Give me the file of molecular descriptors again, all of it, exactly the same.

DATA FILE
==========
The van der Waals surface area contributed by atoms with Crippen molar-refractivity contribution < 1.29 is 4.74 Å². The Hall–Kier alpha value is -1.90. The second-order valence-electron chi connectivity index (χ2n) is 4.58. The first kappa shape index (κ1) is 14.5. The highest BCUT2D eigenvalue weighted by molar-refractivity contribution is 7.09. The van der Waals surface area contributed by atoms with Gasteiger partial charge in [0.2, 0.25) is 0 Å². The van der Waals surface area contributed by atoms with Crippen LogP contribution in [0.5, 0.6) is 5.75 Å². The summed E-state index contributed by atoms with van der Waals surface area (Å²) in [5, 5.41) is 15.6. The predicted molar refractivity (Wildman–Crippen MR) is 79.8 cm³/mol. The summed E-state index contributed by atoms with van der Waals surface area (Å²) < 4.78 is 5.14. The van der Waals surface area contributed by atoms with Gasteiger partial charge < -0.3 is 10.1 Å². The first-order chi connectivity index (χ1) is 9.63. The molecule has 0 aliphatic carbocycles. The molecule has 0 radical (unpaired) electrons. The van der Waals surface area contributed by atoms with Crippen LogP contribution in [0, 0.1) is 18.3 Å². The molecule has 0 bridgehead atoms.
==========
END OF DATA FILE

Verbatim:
The van der Waals surface area contributed by atoms with Crippen molar-refractivity contribution < 1.29 is 4.74 Å². The Hall–Kier alpha value is -1.90. The second-order valence-electron chi connectivity index (χ2n) is 4.58. The first kappa shape index (κ1) is 14.5. The highest BCUT2D eigenvalue weighted by molar-refractivity contribution is 7.09. The van der Waals surface area contributed by atoms with Gasteiger partial charge in [0.2, 0.25) is 0 Å². The van der Waals surface area contributed by atoms with Crippen LogP contribution in [0.5, 0.6) is 5.75 Å². The summed E-state index contributed by atoms with van der Waals surface area (Å²) in [5, 5.41) is 15.6. The predicted molar refractivity (Wildman–Crippen MR) is 79.8 cm³/mol. The summed E-state index contributed by atoms with van der Waals surface area (Å²) < 4.78 is 5.14. The van der Waals surface area contributed by atoms with Gasteiger partial charge < -0.3 is 10.1 Å². The first-order chi connectivity index (χ1) is 9.63. The molecule has 0 aliphatic carbocycles. The molecule has 0 radical (unpaired) electrons. The van der Waals surface area contributed by atoms with Crippen LogP contribution in [0, 0.1) is 18.3 Å². The molecule has 0 bridgehead atoms.